The Department of Edjukashun has MANY subsidiaries. None of which really have much, if anything, to even do with schools and educating children academically. The D of E has gotten its tentacles and ooze into crevices in American families and also handles the following:

As you can see, and as I will elaborate on in a bit, our public education system has become more of a group of agencies that manage every facet of American kids’ lives, AS FAR AS THE PARENT IS WILLING TO ALLOW IT TO HAPPEN. I use the phrase “willing to allow” instead of “happily and freely giving all control to do the parenting work for them. They EXPECT it in fact.

I’m only trying to focus on the academic portion of the Department, though.

The US educational system is based upon a much more militant style of education than prior. This makes sense since it was modeled after German schools, that were derived from widely-admired Prussian models. Nazi Germany in fact which is why there seems to be so little online appearing prominently on Google. We still use the word “Kindergarten,” for example. I used to have a bunch of illustrations from books that show this very system being adopted that I’ll try to locate on a long-stored hard drive somewhere. In German schools during the Nazi occupation, there was a lot of propaganda taught, specifically about the Nazi party. That isn’t unlike America’s schools (and public library systems) today and the Democrat party, which is undebatable.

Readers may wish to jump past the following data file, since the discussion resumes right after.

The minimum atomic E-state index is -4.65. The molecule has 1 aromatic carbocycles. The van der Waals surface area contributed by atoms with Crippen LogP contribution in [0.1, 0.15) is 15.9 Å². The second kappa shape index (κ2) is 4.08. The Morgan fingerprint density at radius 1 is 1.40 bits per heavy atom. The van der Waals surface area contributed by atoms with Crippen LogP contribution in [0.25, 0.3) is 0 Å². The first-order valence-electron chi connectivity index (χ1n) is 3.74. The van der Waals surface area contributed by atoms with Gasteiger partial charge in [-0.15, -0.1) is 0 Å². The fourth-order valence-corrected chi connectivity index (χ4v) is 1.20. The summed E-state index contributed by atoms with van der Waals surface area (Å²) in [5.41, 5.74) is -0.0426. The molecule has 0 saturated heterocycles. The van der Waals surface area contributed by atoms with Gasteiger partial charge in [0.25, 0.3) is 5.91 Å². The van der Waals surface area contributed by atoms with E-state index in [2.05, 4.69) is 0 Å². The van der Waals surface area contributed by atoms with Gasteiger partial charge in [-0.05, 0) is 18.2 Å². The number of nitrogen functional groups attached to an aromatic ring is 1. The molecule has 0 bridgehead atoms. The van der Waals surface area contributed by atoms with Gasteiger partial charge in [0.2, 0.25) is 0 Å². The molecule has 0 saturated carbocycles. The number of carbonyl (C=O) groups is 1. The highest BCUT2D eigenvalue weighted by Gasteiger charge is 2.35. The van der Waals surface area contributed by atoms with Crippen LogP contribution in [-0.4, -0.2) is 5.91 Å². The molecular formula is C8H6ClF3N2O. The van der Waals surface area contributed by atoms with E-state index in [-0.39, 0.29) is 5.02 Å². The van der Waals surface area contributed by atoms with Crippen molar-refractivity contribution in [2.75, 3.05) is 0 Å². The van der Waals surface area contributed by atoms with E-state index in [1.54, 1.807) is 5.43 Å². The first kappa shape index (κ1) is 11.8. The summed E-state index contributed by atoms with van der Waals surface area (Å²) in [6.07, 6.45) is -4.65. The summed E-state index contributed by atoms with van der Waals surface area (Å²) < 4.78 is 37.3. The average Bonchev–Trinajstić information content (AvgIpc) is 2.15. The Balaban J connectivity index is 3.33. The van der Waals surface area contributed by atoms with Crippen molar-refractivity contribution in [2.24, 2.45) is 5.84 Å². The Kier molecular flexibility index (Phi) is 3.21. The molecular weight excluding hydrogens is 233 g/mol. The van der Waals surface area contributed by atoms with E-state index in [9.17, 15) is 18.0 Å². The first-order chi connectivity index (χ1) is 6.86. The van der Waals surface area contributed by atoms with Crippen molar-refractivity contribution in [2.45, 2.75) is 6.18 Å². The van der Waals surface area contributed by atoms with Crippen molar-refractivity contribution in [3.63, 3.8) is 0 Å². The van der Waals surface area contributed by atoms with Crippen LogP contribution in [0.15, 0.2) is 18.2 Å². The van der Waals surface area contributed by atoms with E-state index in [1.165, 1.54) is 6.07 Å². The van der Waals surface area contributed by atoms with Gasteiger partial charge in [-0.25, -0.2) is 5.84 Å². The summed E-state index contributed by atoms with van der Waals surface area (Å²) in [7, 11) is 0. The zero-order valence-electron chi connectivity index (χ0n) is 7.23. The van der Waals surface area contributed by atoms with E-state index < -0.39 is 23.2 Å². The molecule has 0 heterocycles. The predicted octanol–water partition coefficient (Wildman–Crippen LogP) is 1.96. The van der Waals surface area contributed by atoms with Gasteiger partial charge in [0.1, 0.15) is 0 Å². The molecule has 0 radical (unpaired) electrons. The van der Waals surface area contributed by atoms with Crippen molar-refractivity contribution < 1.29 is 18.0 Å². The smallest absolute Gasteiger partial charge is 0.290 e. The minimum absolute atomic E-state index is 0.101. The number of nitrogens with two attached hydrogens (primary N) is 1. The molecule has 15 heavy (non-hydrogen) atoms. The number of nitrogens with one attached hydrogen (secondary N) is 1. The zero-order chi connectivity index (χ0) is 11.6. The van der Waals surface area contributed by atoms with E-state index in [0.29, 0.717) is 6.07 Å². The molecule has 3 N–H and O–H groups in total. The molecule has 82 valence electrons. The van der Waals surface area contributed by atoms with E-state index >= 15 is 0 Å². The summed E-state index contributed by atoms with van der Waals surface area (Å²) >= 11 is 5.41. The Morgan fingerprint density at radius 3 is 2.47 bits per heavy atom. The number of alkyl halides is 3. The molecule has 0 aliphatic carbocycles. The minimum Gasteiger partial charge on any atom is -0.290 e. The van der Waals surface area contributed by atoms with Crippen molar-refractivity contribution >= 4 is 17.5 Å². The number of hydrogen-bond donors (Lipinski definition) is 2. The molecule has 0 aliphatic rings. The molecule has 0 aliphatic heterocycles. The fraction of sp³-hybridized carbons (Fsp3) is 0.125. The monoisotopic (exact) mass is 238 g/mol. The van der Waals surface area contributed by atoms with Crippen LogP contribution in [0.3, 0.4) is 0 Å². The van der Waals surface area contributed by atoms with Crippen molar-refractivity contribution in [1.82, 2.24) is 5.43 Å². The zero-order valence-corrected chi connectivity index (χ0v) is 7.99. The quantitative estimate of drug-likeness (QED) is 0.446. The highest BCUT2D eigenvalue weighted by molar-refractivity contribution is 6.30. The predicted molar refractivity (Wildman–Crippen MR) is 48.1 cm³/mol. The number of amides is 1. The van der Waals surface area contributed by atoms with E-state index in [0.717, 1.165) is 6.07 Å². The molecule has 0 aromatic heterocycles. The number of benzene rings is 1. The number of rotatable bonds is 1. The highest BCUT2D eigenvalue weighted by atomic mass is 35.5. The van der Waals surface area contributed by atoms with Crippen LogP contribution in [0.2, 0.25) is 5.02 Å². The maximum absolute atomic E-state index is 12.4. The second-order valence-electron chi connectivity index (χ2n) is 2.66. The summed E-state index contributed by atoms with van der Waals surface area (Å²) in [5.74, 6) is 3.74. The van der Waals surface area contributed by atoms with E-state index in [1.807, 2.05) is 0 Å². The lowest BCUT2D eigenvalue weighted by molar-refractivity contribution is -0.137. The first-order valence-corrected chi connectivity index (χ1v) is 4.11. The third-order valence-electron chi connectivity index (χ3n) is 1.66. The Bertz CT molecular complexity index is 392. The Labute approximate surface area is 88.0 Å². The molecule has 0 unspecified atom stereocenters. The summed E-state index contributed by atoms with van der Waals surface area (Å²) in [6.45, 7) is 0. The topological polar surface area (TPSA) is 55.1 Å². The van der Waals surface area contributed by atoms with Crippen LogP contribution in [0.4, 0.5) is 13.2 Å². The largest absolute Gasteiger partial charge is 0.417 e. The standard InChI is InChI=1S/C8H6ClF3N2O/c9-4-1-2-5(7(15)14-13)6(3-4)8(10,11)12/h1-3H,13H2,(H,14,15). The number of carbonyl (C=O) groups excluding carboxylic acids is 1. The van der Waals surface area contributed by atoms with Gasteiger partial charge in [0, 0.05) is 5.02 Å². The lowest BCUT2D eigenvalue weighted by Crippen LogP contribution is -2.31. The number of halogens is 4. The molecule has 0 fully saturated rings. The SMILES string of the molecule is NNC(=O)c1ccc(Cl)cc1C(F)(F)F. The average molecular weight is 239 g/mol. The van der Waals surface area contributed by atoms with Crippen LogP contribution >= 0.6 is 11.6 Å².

The DofE oversees State educational systems which oversee county, which is the end of the line usually. The governor of each state usually appoints (unelected) a school board of about 9 people, who now have tremendous power. We have 7 on the Board here in Kentucky. The state congress and senate have to approve them, but once they’re in, they can’t ever be removed until their contract is up. EVER. It’s tenure track. And that school board oversees state affairs such as establishing the correct and proper curriculum(as they see it), building more schools, ways of disciplining students, etc…

Each county has a supervisor, that’s hired by the Board. They’re also unelected, again. I happen to live in one of the largest school systems in the country, in Jefferson County, KY, with around 155 schools. Our supervisor, Marty Polio, makes about $300,000 a year. Not bad for a public school administrator. WHose teachers just striked and closed schools (the word “extortion” comes to mind) because of “low wages.” Indeed.